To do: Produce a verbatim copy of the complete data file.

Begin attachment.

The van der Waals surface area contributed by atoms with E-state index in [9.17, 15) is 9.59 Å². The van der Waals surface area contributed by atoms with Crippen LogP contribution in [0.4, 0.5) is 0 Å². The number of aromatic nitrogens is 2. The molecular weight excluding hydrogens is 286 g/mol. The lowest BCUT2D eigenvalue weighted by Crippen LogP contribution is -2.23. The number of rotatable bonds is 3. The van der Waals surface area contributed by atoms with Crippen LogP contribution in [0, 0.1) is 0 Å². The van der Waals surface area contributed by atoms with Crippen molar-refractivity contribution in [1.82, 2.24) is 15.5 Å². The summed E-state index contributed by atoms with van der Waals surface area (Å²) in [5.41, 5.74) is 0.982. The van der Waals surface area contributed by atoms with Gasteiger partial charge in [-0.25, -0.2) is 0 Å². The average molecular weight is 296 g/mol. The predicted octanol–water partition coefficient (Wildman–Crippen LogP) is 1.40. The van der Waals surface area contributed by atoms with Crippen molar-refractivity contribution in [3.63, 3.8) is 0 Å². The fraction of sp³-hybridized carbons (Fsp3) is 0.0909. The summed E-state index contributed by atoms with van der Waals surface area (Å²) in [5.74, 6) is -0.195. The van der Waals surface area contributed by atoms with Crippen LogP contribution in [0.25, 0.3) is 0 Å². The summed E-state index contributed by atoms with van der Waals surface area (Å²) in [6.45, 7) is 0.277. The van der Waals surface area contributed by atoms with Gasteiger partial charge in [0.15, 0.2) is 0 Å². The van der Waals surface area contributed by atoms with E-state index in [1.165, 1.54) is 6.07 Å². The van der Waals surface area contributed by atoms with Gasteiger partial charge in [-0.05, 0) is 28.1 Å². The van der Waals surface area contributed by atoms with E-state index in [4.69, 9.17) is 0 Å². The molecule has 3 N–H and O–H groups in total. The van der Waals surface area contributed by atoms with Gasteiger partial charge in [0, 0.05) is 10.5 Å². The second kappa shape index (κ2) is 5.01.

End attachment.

The van der Waals surface area contributed by atoms with E-state index in [9.17, 15) is 9.59 Å². The van der Waals surface area contributed by atoms with Crippen LogP contribution in [0.4, 0.5) is 0 Å². The number of aromatic nitrogens is 2. The molecular weight excluding hydrogens is 286 g/mol. The lowest BCUT2D eigenvalue weighted by Crippen LogP contribution is -2.23. The number of rotatable bonds is 3. The van der Waals surface area contributed by atoms with Crippen LogP contribution in [0, 0.1) is 0 Å². The van der Waals surface area contributed by atoms with Crippen molar-refractivity contribution in [1.82, 2.24) is 15.5 Å². The summed E-state index contributed by atoms with van der Waals surface area (Å²) in [5.41, 5.74) is 0.982. The van der Waals surface area contributed by atoms with Gasteiger partial charge in [-0.25, -0.2) is 0 Å². The average molecular weight is 296 g/mol. The predicted octanol–water partition coefficient (Wildman–Crippen LogP) is 1.40. The van der Waals surface area contributed by atoms with Crippen molar-refractivity contribution in [3.63, 3.8) is 0 Å². The fraction of sp³-hybridized carbons (Fsp3) is 0.0909. The summed E-state index contributed by atoms with van der Waals surface area (Å²) in [5.74, 6) is -0.195. The van der Waals surface area contributed by atoms with Crippen LogP contribution in [0.25, 0.3) is 0 Å². The summed E-state index contributed by atoms with van der Waals surface area (Å²) in [6.45, 7) is 0.277. The van der Waals surface area contributed by atoms with Gasteiger partial charge in [0.15, 0.2) is 0 Å². The van der Waals surface area contributed by atoms with E-state index in [1.165, 1.54) is 6.07 Å². The van der Waals surface area contributed by atoms with Gasteiger partial charge in [-0.05, 0) is 28.1 Å². The van der Waals surface area contributed by atoms with E-state index in [4.69, 9.17) is 0 Å². The molecule has 3 N–H and O–H groups in total. The van der Waals surface area contributed by atoms with Gasteiger partial charge in [0, 0.05) is 10.5 Å². The second kappa shape index (κ2) is 5.01.